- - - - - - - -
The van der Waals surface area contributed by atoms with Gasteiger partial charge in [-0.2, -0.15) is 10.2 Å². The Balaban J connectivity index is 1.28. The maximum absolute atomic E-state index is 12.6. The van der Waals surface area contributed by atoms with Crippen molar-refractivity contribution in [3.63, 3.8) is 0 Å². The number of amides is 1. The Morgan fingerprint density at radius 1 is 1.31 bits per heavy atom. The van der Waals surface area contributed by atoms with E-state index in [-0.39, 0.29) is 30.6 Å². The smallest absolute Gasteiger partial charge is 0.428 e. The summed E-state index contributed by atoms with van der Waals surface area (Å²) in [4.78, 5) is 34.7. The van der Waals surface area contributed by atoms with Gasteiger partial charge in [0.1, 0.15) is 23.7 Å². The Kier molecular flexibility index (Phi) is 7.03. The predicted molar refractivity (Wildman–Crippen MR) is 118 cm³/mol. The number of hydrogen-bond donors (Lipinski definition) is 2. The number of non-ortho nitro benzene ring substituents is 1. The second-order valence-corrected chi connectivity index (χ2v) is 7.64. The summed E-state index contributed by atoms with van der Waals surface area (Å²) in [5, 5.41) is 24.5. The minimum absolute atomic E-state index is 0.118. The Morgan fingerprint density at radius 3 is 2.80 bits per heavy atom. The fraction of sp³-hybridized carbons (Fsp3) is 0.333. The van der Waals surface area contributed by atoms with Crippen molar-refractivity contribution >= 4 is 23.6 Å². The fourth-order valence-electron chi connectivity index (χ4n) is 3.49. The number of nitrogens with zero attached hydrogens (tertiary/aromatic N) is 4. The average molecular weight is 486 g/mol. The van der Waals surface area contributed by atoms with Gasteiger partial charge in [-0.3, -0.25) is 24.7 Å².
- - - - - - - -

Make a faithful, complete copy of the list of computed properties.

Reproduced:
The van der Waals surface area contributed by atoms with Gasteiger partial charge in [-0.2, -0.15) is 10.2 Å². The Balaban J connectivity index is 1.28. The maximum absolute atomic E-state index is 12.6. The van der Waals surface area contributed by atoms with Crippen molar-refractivity contribution in [3.63, 3.8) is 0 Å². The number of amides is 1. The Morgan fingerprint density at radius 1 is 1.31 bits per heavy atom. The van der Waals surface area contributed by atoms with E-state index in [-0.39, 0.29) is 30.6 Å². The smallest absolute Gasteiger partial charge is 0.428 e. The summed E-state index contributed by atoms with van der Waals surface area (Å²) in [4.78, 5) is 34.7. The van der Waals surface area contributed by atoms with Gasteiger partial charge in [0.1, 0.15) is 23.7 Å². The Kier molecular flexibility index (Phi) is 7.03. The predicted molar refractivity (Wildman–Crippen MR) is 118 cm³/mol. The number of hydrogen-bond donors (Lipinski definition) is 2. The number of non-ortho nitro benzene ring substituents is 1. The second-order valence-corrected chi connectivity index (χ2v) is 7.64. The summed E-state index contributed by atoms with van der Waals surface area (Å²) in [5, 5.41) is 24.5. The minimum absolute atomic E-state index is 0.118. The Morgan fingerprint density at radius 3 is 2.80 bits per heavy atom. The fraction of sp³-hybridized carbons (Fsp3) is 0.333. The van der Waals surface area contributed by atoms with Crippen molar-refractivity contribution >= 4 is 23.6 Å². The fourth-order valence-electron chi connectivity index (χ4n) is 3.49. The number of nitrogens with zero attached hydrogens (tertiary/aromatic N) is 4. The average molecular weight is 486 g/mol. The van der Waals surface area contributed by atoms with Gasteiger partial charge in [-0.3, -0.25) is 24.7 Å².